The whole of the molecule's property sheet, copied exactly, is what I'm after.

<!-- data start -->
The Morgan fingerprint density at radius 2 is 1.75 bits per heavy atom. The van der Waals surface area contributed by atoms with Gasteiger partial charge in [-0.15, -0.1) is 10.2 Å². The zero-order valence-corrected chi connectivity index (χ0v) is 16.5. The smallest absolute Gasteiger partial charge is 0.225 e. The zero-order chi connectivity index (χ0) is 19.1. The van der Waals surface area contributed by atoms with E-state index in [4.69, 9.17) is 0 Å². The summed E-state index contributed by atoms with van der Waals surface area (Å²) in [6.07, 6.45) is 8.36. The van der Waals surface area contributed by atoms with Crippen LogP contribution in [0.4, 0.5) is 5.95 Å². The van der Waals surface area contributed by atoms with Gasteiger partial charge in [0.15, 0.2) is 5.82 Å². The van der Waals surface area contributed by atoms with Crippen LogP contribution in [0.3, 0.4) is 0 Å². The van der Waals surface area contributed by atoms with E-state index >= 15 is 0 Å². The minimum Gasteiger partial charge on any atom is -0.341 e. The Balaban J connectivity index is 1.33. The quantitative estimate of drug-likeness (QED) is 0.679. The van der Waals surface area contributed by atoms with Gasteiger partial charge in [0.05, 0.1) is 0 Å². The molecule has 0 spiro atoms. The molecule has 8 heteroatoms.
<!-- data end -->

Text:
The Morgan fingerprint density at radius 2 is 1.75 bits per heavy atom. The van der Waals surface area contributed by atoms with Gasteiger partial charge in [-0.15, -0.1) is 10.2 Å². The zero-order valence-corrected chi connectivity index (χ0v) is 16.5. The smallest absolute Gasteiger partial charge is 0.225 e. The zero-order chi connectivity index (χ0) is 19.1. The van der Waals surface area contributed by atoms with E-state index in [4.69, 9.17) is 0 Å². The summed E-state index contributed by atoms with van der Waals surface area (Å²) in [6.07, 6.45) is 8.36. The van der Waals surface area contributed by atoms with Crippen LogP contribution in [0.4, 0.5) is 5.95 Å². The van der Waals surface area contributed by atoms with Gasteiger partial charge in [0.15, 0.2) is 5.82 Å². The van der Waals surface area contributed by atoms with Crippen LogP contribution in [0.3, 0.4) is 0 Å². The van der Waals surface area contributed by atoms with E-state index >= 15 is 0 Å². The minimum Gasteiger partial charge on any atom is -0.341 e. The Balaban J connectivity index is 1.33. The quantitative estimate of drug-likeness (QED) is 0.679. The van der Waals surface area contributed by atoms with Gasteiger partial charge in [0.05, 0.1) is 0 Å². The molecule has 0 spiro atoms. The molecule has 8 heteroatoms.